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It's not over until November

By D. G. Martin
Posted Monday, May 31, 2004

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Here is a rule that politicians and political pundits never seem to remember.

November elections are not settled in the spring before the election.

This is a rule North Carolina Democrats ought to take to heart. Otherwise they are going to be fooled into thinking they already have the governor's race all sewed up. Like you and me, they are reading and hearing about all the troubles the Republicans have--and are going to have--in mounting a challenge to incumbent Democratic Governor Mike Easley.

Easley has no primary opposition and is able to focus his time and energy on raising money and organizing for the November campaign. Meanwhile, the Republican candidates are spending every penny they can raise and every ounce of energy they can muster to defeat each other. As hard as they work, few people seem to be paying attention. When the polls measure name recognition, none of them register high numbers except two-time former candidate Richard Vinroot. All are far behind Easley in when the polls measure "head-to-head" competition.

When the July primary and possible August runoff elections are done, the eventual Republican nominee will be tired and broke. Too tired and broke, the pundits are now saying, to be able to mount a competitive campaign against Easley.

It sounds like a done deal, doesn't it?

Here is what could turn the Democrats' dream into a nightmare.

Unless, of course, you remember the rule about November elections not being settled in the spring.

Here is what could turn the Democrats' dream into a nightmare.

After the July 20 primary, the two top Republican finishers compete for the nomination in the August 17 runoff. During the runoff campaign these two have a virtual monopoly on state political news coverage. As they travel around the state, they get more and more attention-and traction. The finalists will probably come from attractive candidates like Vinroot, former state senate minority leader Patrick Ballantine, former Congressman Bill Cobey, and long time party activitist George Little. When the spotlight is shining on just two of them, the reflection is going to be a lot brighter.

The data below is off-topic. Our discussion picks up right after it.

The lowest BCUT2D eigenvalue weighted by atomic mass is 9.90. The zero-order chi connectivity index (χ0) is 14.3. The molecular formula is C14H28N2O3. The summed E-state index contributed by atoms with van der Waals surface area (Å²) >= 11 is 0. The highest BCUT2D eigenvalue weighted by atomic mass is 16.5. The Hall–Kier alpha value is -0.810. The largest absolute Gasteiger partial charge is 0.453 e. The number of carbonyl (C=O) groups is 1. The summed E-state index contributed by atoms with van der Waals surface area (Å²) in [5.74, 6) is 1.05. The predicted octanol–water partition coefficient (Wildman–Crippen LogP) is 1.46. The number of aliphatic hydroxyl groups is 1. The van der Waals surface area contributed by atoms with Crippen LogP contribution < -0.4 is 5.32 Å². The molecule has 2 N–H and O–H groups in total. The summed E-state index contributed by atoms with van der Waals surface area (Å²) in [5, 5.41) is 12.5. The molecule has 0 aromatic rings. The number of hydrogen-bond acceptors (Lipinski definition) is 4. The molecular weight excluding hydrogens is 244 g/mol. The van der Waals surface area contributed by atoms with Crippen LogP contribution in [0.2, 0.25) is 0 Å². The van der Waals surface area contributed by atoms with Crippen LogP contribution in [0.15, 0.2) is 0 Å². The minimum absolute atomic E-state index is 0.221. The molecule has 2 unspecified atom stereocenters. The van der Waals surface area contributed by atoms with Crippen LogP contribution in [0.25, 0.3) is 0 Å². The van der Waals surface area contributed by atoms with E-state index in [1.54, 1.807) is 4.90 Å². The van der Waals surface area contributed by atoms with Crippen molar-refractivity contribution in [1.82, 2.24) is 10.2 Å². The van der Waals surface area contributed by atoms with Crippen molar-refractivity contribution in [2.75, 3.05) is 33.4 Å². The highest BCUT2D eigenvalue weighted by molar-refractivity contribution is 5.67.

And when one of them wins the August 17 runoff, there will be a flurry of favorable front-page news. His name recognition will soar. The polling will show that he is gaining on Governor Easley.

He will have a chance to convert this momentum into a powerful fundraising tool. If the he can convince Republican-leaning political donors that he could be a winner in November, the money that is so hard to raise now will come pouring in. That money will buy the television time to compete with the ads that Governor Easley will certainly be running.

If the Republican candidate gains this kind of momentum in the weeks after the runoff, he may find he has a surprising advantage over the governor. He will have shaken more hands and been in more places than Easley. The Republican candidate's long days of grueling campaigning from one event to another all across the state will begin to pay off. People who met the candidate, looked him in the eye, and liked what they saw will tell their friends.

The experts say that personal campaigning doesn't count for much anymore compared to television. But, if I have met a candidate, or if he talked to one of my clubs or organizations, or if he took the trouble to visit my small town and I liked what I saw and heard, then, all things being equal, he gets my vote.

If all these things come together in August and September, the Democrats and Governor Easley are going to have a nightmare of a battle on their hands in October and early November.

The best advice I can give them is to put their campaign in high gear now and get their candidate on the road.

******************************

D.G. Martin is the author of "Interstate Eateries" a handbook of home cooking places near North Carolina's interstate highways-available through "Our State" magazine (800-948-1409).

 
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